Central register on Health   Care Personnel Register 1955 National Supervisory Authority for Welfare and Health (VALVIRA) Every year Data on all licensed health care personnel Finnish population Nation, regions, municipalities
  Social protection              
   Register of Social   Assistance Register 1985 National Institute for Health and Welfare (THL) Every year Data on social assistance Finnish population Nation, regions, municipalities
   Register of Pensions Register 1962 Finnish Centre for Pensions (FCP) Every year Data on pensions Finnish population Nation, regions, municipalities
   Registers on social   benefits under the   National Sickness   Insurance Register 1964 Social Insurance Institute (KELA) Every year Data on drug reimbursements, sickness leave, rehabilitation, and other health- and social welfare–related allowances and benefits Finnish population Nation, regions, municipalities
HIS, Health Interview Survey; HES, Health Examination Survey.

Despite the large volume and variety of information collected in registers, surveys are also needed. They supplement information in the population registers. Registers seldom contain information on health behavior, self-perceived health, citizens’ own experiences and attitudes, or functioning. Among Finnish registers, only the Medical Birth Register collects data on maternal smoking during pregnancy, and only the Primary Health Care Register collects data on smoking, weight, and height. Further, although registers give information on the use of services, they are not good at describing existing or future needs for services and how these needs are met (or not). More importantly, registers seldom gather information on health determinants such as housing and income. However, comprehensive monitoring of health by population subgroups, especially by socioeconomic status, can be done with linkages to other registers. Due to European data protection regulations and their national interpretation, there are limitations to operationalizing all possible linkages (11). Currently, national data protection legislation supports the collection and use of personal data on health, without the consent of the registered people, for research and statistical purposes. However, such linkages are undertaken on an ad hoc basis only. Informed consent is, needed if data are collected directly from the citizens, for example, questionnaires or biological samples, and further linked to register information.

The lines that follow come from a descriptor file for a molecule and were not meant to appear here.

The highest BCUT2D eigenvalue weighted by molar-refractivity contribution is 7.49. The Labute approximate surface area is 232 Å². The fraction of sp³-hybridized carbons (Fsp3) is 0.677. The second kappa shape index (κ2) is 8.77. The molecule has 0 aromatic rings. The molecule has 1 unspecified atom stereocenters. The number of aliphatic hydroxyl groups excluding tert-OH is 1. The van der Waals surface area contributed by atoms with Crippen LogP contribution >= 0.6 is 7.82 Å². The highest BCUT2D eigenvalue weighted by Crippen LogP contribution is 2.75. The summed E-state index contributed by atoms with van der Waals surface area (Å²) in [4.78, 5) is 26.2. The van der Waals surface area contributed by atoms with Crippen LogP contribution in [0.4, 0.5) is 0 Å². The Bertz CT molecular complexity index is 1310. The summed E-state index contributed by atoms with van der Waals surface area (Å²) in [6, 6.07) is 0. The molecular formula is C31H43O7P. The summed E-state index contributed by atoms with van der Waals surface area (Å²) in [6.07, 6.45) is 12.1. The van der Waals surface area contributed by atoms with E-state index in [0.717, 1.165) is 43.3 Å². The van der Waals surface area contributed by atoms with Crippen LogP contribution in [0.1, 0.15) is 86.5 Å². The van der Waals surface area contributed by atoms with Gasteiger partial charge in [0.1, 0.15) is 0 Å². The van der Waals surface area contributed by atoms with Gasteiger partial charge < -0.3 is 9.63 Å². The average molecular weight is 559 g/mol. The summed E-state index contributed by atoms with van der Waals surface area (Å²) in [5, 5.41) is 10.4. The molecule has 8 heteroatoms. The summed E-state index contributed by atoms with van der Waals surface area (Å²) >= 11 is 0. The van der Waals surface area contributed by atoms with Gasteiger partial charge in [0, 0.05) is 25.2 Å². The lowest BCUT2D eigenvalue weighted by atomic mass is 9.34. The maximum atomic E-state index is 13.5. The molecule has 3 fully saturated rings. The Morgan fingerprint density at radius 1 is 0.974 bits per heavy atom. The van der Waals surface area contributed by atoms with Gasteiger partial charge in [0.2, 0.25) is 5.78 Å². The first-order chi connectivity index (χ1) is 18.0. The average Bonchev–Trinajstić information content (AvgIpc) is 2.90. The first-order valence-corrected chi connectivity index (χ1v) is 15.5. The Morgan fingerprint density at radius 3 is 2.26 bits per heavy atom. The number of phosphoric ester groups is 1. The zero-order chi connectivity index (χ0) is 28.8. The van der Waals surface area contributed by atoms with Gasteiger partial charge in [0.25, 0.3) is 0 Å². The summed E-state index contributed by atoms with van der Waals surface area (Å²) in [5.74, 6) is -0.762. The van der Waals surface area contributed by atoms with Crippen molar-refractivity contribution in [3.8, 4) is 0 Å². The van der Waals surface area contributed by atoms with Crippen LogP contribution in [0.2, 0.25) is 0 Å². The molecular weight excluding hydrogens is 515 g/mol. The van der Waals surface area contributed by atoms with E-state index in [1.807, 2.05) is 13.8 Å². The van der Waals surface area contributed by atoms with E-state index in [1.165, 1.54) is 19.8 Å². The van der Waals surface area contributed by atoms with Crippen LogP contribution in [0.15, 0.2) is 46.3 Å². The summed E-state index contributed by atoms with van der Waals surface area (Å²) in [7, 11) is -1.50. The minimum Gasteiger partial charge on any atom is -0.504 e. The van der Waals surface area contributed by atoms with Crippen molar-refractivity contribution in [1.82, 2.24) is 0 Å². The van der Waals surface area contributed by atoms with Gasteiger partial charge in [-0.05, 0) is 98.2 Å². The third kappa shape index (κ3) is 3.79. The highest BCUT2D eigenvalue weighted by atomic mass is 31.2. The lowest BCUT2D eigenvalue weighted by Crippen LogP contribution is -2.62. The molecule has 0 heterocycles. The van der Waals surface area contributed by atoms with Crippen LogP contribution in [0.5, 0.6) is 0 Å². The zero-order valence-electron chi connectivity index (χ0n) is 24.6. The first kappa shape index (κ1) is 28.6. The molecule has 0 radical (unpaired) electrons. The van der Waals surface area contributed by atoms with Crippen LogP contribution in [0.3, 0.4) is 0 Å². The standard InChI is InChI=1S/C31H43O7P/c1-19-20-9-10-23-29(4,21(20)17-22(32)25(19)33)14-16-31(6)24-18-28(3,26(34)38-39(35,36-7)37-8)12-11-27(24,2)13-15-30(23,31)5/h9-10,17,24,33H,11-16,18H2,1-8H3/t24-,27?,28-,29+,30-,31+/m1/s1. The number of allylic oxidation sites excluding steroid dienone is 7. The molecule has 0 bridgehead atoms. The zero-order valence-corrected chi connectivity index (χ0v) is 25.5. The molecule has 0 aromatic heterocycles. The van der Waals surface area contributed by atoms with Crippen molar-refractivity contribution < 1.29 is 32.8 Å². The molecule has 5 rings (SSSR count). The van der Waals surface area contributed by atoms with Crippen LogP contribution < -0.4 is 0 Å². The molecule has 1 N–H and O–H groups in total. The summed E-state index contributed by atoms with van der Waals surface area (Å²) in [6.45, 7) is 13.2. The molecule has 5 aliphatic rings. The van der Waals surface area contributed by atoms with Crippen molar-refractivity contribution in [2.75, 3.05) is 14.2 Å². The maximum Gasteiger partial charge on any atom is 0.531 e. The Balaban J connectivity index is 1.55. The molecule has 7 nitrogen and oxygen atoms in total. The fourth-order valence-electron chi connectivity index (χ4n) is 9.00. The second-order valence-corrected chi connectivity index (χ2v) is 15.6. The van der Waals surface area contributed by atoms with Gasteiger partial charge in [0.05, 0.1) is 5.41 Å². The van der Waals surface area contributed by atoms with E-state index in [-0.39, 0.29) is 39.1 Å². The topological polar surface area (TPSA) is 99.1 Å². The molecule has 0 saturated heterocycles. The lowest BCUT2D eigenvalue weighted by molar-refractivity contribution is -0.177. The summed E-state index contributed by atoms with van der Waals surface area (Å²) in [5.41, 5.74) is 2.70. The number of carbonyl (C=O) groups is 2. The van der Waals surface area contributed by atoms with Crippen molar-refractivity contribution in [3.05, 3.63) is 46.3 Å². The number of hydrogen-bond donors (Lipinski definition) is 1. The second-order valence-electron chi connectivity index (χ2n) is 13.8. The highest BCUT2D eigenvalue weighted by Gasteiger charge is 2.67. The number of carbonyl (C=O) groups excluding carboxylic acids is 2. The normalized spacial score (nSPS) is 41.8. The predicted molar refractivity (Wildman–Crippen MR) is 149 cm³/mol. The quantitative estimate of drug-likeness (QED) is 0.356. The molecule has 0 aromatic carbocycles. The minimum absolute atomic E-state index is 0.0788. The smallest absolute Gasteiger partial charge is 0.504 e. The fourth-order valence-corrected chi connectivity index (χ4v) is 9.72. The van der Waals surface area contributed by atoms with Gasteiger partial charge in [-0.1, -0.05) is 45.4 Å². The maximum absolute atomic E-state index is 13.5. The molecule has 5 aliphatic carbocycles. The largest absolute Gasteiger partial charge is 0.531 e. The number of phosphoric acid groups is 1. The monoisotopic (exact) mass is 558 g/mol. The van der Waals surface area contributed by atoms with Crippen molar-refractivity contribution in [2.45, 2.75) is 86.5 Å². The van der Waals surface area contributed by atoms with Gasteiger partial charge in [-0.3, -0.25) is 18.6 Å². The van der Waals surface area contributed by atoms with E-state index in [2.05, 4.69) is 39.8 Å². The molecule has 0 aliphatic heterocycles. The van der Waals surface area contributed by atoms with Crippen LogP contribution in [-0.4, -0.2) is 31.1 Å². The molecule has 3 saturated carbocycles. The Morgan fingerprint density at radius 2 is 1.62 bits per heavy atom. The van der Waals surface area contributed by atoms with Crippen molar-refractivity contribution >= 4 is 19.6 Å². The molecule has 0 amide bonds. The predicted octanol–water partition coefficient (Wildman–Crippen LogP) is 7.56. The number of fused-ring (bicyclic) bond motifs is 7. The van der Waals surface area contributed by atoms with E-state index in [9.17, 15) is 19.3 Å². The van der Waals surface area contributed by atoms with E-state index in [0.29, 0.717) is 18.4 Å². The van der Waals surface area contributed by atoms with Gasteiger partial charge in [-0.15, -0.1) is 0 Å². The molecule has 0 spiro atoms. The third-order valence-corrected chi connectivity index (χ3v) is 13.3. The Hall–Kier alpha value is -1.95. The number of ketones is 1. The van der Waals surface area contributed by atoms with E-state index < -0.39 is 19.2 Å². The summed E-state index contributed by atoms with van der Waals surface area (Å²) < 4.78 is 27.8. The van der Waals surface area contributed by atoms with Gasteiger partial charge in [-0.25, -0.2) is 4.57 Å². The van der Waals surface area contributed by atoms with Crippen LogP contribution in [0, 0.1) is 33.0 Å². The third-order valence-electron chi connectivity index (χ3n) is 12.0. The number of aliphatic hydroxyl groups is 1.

Both Health Examination Surveys (HESs) and Health Interview Surveys (HISs) are carried out at regular intervals in Finland (Table 1).

HISs provide information on self-reported health behaviors, health status, diseases, health service needs, and service utilization. They also provide information on opinions and attitudes. HISs in Finland are mainly carried out by post (and increasingly also by the Internet) through written questionnaires but also by telephone or face-to-face interviews. The two main surveys providing both regionally and nationally representative data are the Regional Health and Wellbeing Study (ATH) and the School Health Promotion Study (Table 1). Some previous HISs in Finland have already been merged or will be merged in the future with the ATH survey. The 2014 European Health Interview Survey in Finland was carried linked to the ATH survey.